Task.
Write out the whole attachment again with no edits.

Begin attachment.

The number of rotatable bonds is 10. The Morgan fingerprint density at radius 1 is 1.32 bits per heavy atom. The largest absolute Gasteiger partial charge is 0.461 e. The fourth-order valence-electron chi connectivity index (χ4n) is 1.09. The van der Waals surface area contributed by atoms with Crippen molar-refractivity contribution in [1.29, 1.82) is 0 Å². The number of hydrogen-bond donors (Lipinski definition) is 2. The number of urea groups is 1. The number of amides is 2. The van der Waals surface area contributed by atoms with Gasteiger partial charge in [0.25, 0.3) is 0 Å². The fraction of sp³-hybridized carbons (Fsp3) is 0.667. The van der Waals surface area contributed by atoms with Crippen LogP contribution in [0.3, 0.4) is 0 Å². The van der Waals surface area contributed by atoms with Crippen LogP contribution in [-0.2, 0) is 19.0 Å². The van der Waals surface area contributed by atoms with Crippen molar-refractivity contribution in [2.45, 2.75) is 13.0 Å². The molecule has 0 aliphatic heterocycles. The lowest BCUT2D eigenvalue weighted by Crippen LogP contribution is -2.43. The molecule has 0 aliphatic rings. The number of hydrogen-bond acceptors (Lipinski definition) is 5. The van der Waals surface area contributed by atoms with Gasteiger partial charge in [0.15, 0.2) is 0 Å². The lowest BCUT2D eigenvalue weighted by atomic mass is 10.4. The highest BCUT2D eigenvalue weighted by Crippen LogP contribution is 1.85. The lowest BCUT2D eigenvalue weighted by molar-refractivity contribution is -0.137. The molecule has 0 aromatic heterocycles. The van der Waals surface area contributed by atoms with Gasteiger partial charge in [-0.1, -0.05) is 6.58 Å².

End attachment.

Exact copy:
The number of rotatable bonds is 10. The Morgan fingerprint density at radius 1 is 1.32 bits per heavy atom. The largest absolute Gasteiger partial charge is 0.461 e. The fourth-order valence-electron chi connectivity index (χ4n) is 1.09. The van der Waals surface area contributed by atoms with Crippen molar-refractivity contribution in [1.29, 1.82) is 0 Å². The number of hydrogen-bond donors (Lipinski definition) is 2. The number of urea groups is 1. The number of amides is 2. The van der Waals surface area contributed by atoms with Gasteiger partial charge in [0.25, 0.3) is 0 Å². The fraction of sp³-hybridized carbons (Fsp3) is 0.667. The van der Waals surface area contributed by atoms with Crippen LogP contribution in [0.3, 0.4) is 0 Å². The van der Waals surface area contributed by atoms with Crippen LogP contribution in [-0.2, 0) is 19.0 Å². The van der Waals surface area contributed by atoms with Crippen molar-refractivity contribution in [2.45, 2.75) is 13.0 Å². The molecule has 0 aliphatic heterocycles. The lowest BCUT2D eigenvalue weighted by Crippen LogP contribution is -2.43. The molecule has 0 aliphatic rings. The number of hydrogen-bond acceptors (Lipinski definition) is 5. The van der Waals surface area contributed by atoms with Gasteiger partial charge in [0.15, 0.2) is 0 Å². The lowest BCUT2D eigenvalue weighted by atomic mass is 10.4. The highest BCUT2D eigenvalue weighted by Crippen LogP contribution is 1.85. The lowest BCUT2D eigenvalue weighted by molar-refractivity contribution is -0.137. The molecule has 0 aromatic heterocycles. The van der Waals surface area contributed by atoms with Gasteiger partial charge in [-0.1, -0.05) is 6.58 Å².